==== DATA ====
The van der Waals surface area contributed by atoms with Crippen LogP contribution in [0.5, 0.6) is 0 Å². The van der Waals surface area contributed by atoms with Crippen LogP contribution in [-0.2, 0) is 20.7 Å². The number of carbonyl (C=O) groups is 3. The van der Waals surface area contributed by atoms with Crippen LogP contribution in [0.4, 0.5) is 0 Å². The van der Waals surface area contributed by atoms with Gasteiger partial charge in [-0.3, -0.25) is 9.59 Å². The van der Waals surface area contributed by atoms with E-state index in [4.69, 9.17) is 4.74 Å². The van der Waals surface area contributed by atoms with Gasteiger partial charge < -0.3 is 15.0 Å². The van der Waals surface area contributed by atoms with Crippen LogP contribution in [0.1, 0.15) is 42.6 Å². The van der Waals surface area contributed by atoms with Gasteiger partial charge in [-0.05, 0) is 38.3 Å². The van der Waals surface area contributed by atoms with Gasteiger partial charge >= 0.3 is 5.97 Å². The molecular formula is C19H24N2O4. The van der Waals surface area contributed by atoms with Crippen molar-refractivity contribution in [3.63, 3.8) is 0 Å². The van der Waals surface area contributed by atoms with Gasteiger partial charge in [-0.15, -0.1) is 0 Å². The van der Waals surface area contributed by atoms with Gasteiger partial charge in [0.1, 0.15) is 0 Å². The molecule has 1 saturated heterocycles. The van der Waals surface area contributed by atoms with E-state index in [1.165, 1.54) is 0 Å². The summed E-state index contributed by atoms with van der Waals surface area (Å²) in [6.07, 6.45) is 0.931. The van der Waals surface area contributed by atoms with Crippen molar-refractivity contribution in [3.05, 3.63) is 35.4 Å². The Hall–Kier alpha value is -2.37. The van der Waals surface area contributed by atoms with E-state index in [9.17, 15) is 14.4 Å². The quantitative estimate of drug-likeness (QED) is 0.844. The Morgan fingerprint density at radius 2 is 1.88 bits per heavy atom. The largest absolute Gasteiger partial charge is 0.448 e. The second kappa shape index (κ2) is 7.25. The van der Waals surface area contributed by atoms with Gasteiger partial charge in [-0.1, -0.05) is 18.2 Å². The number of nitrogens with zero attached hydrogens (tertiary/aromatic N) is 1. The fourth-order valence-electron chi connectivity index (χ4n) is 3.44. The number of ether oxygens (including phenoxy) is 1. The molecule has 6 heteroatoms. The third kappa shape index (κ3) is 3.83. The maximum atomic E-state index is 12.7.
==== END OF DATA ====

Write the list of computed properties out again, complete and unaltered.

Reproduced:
The van der Waals surface area contributed by atoms with Crippen LogP contribution in [0.5, 0.6) is 0 Å². The van der Waals surface area contributed by atoms with Crippen LogP contribution in [-0.2, 0) is 20.7 Å². The number of carbonyl (C=O) groups is 3. The van der Waals surface area contributed by atoms with Crippen LogP contribution in [0.4, 0.5) is 0 Å². The van der Waals surface area contributed by atoms with Gasteiger partial charge in [-0.3, -0.25) is 9.59 Å². The van der Waals surface area contributed by atoms with E-state index in [4.69, 9.17) is 4.74 Å². The van der Waals surface area contributed by atoms with Gasteiger partial charge < -0.3 is 15.0 Å². The van der Waals surface area contributed by atoms with Crippen LogP contribution in [0.1, 0.15) is 42.6 Å². The van der Waals surface area contributed by atoms with Gasteiger partial charge in [-0.05, 0) is 38.3 Å². The van der Waals surface area contributed by atoms with Gasteiger partial charge >= 0.3 is 5.97 Å². The molecular formula is C19H24N2O4. The van der Waals surface area contributed by atoms with Crippen molar-refractivity contribution in [3.63, 3.8) is 0 Å². The van der Waals surface area contributed by atoms with Gasteiger partial charge in [-0.15, -0.1) is 0 Å². The van der Waals surface area contributed by atoms with Gasteiger partial charge in [0.1, 0.15) is 0 Å². The molecule has 1 saturated heterocycles. The van der Waals surface area contributed by atoms with E-state index in [1.165, 1.54) is 0 Å². The summed E-state index contributed by atoms with van der Waals surface area (Å²) in [6.07, 6.45) is 0.931. The van der Waals surface area contributed by atoms with Crippen molar-refractivity contribution in [3.05, 3.63) is 35.4 Å². The Hall–Kier alpha value is -2.37. The van der Waals surface area contributed by atoms with E-state index in [9.17, 15) is 14.4 Å². The quantitative estimate of drug-likeness (QED) is 0.844. The Morgan fingerprint density at radius 2 is 1.88 bits per heavy atom. The largest absolute Gasteiger partial charge is 0.448 e. The second kappa shape index (κ2) is 7.25. The van der Waals surface area contributed by atoms with Gasteiger partial charge in [-0.1, -0.05) is 18.2 Å². The number of nitrogens with zero attached hydrogens (tertiary/aromatic N) is 1. The fourth-order valence-electron chi connectivity index (χ4n) is 3.44. The number of ether oxygens (including phenoxy) is 1. The molecule has 6 heteroatoms. The third kappa shape index (κ3) is 3.83. The maximum atomic E-state index is 12.7.